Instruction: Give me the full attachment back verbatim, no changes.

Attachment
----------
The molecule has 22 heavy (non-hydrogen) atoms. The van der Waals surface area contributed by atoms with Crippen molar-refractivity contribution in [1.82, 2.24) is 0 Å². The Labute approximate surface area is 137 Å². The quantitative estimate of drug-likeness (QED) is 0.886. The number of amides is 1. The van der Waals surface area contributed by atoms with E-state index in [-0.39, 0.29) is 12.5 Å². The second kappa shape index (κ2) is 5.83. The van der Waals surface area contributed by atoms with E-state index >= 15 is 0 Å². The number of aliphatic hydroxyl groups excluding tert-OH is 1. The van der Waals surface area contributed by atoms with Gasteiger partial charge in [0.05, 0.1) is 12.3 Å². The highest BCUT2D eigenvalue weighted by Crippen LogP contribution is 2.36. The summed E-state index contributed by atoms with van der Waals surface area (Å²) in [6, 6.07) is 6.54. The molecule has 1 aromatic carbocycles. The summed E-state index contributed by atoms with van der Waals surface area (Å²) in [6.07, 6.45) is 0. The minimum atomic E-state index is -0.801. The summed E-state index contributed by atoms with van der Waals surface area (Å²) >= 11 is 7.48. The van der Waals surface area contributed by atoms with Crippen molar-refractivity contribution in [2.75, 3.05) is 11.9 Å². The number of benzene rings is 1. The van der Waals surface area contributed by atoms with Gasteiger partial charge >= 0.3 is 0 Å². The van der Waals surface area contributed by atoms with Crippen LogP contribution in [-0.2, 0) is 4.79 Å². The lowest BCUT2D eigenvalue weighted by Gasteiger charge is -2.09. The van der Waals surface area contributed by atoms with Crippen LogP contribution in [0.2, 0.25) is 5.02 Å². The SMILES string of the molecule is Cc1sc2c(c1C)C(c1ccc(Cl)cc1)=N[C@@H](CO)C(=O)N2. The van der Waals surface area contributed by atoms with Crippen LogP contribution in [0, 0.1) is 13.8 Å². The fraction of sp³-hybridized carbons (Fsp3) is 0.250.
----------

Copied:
The molecule has 22 heavy (non-hydrogen) atoms. The van der Waals surface area contributed by atoms with Crippen molar-refractivity contribution in [1.82, 2.24) is 0 Å². The Labute approximate surface area is 137 Å². The quantitative estimate of drug-likeness (QED) is 0.886. The number of amides is 1. The van der Waals surface area contributed by atoms with E-state index in [-0.39, 0.29) is 12.5 Å². The second kappa shape index (κ2) is 5.83. The van der Waals surface area contributed by atoms with E-state index >= 15 is 0 Å². The number of aliphatic hydroxyl groups excluding tert-OH is 1. The van der Waals surface area contributed by atoms with Gasteiger partial charge in [0.05, 0.1) is 12.3 Å². The highest BCUT2D eigenvalue weighted by Crippen LogP contribution is 2.36. The summed E-state index contributed by atoms with van der Waals surface area (Å²) in [6, 6.07) is 6.54. The molecule has 1 aromatic carbocycles. The summed E-state index contributed by atoms with van der Waals surface area (Å²) in [6.07, 6.45) is 0. The minimum atomic E-state index is -0.801. The summed E-state index contributed by atoms with van der Waals surface area (Å²) >= 11 is 7.48. The van der Waals surface area contributed by atoms with Crippen molar-refractivity contribution in [2.75, 3.05) is 11.9 Å². The number of benzene rings is 1. The van der Waals surface area contributed by atoms with Gasteiger partial charge >= 0.3 is 0 Å². The van der Waals surface area contributed by atoms with Crippen LogP contribution in [-0.2, 0) is 4.79 Å². The lowest BCUT2D eigenvalue weighted by Gasteiger charge is -2.09. The van der Waals surface area contributed by atoms with Crippen LogP contribution in [0.2, 0.25) is 5.02 Å². The SMILES string of the molecule is Cc1sc2c(c1C)C(c1ccc(Cl)cc1)=N[C@@H](CO)C(=O)N2. The van der Waals surface area contributed by atoms with Crippen LogP contribution in [0, 0.1) is 13.8 Å². The fraction of sp³-hybridized carbons (Fsp3) is 0.250.